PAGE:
Book review: University City: History, Race, and Community in the Era of the Innovation District

reviewed by Ellen Munley Mulcahy

10 Aug 2023, 3:34 p.m.

University City book cover

Laura Wolf-Powers, University City: History, Race, and Community in the Era of the Innovation District, Philadelphia, PA: University of Pennsylvania Press, 2022; 204 pp.: ISBN: 978-1-51282-273-1, US$39.95/£36.00 (hbk)


In University CityHistory, Race, and Community in the Era of the Innovation District, Laura Wolf-Powers, Associate Professor of Urban Policy and Planning at Hunter College, compares two periods of redevelopment that occurred 50 years apart in West Philadelphia, home to the University of Pennsylvania and Drexel University, among other educational and medical institutions. She argues that since the 1960s, urban planning’s approach to redevelopment and the political processes of redevelopment have changed significantly to become more inclusive of poor and non-white groups being displaced. However, when the leadership of contemporary anchor institutions use their influence within a city to create ‘innovation districts’ in nearby neighbourhoods, due to an unequal balance of power in the planning process, the costs of these developments are borne disproportionately by poor and non-white groups, just as the costs of urban renewal were, and public officials and advocates for redevelopment fail to account or plan for how the benefits can be fully shared by all community members.

Spearheaded by the University of Pennsylvania, the first development effort examined in the book occurred in the 1960s and resulted in the construction of the University City Science Center, the country’s ‘first and oldest technology park’ (p. 2), a complex of laboratory and office buildings marketed to private science research companies. The construction of the Science Center was part of an urban renewal initiative focused on an area bordering Penn’s campus, a majority-Black neighbourhood known as the Black Bottom that was home to more than 3000 people and 69 businesses. Federal urban renewal dollars were used to raze and replace the Black Bottom with offices, laboratories, university and hospital buildings and a new science-focused public high school, University City High School.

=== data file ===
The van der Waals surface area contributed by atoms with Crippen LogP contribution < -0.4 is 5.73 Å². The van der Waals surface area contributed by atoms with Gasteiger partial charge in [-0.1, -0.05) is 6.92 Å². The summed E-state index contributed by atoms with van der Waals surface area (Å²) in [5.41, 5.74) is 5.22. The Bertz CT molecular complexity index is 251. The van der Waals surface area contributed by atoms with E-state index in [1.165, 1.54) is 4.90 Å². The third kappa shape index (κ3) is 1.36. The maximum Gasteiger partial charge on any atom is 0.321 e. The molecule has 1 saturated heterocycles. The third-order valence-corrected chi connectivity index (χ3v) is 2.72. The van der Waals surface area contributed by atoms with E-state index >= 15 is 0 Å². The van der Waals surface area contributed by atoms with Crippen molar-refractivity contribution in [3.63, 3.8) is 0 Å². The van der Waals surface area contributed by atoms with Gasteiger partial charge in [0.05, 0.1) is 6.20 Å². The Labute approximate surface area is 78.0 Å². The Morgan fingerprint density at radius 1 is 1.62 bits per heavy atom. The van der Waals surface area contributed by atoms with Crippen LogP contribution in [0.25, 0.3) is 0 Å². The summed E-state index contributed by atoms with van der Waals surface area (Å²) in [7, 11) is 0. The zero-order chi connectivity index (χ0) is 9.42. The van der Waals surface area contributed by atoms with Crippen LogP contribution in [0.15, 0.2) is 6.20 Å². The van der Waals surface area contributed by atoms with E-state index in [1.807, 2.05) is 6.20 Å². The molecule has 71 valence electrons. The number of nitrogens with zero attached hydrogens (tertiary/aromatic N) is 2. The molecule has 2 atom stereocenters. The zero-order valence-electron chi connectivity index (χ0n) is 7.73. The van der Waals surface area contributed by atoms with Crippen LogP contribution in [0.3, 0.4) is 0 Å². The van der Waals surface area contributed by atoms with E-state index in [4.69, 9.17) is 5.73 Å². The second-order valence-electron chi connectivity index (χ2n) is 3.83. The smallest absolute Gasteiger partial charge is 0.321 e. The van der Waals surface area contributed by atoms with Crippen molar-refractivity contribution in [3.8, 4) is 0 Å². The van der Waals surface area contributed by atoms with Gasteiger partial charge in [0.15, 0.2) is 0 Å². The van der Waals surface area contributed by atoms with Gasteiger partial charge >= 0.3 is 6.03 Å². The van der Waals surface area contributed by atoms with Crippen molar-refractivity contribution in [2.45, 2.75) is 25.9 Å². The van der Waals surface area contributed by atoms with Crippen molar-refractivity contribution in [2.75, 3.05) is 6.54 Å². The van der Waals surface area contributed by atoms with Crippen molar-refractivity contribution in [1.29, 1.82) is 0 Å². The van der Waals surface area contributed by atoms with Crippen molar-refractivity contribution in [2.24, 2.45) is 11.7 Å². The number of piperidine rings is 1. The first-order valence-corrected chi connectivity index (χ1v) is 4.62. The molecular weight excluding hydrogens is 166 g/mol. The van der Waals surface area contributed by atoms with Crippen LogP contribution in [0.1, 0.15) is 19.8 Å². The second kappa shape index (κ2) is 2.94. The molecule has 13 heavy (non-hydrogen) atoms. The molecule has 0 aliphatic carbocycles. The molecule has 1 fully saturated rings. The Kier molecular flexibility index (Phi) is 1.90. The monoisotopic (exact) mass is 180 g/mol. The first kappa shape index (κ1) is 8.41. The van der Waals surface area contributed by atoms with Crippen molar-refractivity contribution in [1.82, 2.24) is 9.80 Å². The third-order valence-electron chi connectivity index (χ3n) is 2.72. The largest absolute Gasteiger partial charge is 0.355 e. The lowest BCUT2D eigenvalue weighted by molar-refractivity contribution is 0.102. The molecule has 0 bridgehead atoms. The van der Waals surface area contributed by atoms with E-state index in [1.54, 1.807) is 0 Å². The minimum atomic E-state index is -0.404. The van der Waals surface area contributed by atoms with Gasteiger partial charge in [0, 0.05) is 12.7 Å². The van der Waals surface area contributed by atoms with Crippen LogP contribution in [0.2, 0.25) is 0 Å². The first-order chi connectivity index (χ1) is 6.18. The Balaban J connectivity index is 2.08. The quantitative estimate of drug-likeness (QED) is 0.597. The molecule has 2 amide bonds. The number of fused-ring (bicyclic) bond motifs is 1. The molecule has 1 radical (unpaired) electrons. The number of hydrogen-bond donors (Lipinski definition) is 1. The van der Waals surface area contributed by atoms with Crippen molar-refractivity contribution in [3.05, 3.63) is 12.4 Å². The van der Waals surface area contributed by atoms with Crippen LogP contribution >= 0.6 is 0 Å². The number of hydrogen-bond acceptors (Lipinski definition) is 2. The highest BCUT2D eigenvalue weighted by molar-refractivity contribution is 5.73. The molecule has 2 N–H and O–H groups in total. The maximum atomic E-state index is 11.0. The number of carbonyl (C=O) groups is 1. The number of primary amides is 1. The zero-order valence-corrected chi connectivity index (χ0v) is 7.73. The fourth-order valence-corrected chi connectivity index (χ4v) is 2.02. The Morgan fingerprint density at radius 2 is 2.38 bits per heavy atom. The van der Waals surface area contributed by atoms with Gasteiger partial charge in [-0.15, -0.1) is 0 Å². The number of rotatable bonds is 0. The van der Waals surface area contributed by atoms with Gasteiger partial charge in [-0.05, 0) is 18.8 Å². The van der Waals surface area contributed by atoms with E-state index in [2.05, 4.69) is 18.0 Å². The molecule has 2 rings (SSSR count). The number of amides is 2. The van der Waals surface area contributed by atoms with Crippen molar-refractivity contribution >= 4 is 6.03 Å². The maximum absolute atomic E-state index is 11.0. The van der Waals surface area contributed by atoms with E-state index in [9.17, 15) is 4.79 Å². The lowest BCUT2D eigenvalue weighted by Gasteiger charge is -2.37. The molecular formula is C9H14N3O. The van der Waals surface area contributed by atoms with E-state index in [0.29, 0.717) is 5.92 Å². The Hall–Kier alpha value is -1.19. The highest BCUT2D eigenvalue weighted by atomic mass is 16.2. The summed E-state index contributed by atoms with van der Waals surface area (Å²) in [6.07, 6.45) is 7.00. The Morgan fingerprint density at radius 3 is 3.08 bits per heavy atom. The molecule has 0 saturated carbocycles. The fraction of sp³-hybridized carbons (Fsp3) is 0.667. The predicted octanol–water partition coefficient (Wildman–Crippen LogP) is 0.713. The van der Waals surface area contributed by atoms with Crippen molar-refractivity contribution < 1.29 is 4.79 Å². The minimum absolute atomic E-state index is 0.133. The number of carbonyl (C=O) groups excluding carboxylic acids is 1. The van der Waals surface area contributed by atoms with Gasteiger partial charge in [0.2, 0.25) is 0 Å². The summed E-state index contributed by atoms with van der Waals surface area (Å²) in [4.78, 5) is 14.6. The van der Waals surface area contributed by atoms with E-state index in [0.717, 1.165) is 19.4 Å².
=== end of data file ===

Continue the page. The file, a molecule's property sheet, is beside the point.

Fifty years later, UPenn’s neighbour, Drexel University, partnered with developers to build two mixed-use complexes immediately adjacent to its campus. The projects were meant to expand upon the technology park model of the Science Center by adding residential and commercial spaces and more laboratory and office space to the immediate vicinity of Drexel’s campus, creating a ‘live–work–play’ community intended for knowledge workers with relatively high incomes and consumer preferences to match. In this case, the redevelopment process did not involve direct displacement of residents, but nearby residents believed their community was existentially threatened by the development, which they feared would alter their neighbourhood’s housing market and displace long-time residents. Community members first felt the impact of the innovation district development when the University City High School was sold to Drexel by the school district and torn down to make way for one of these complexes.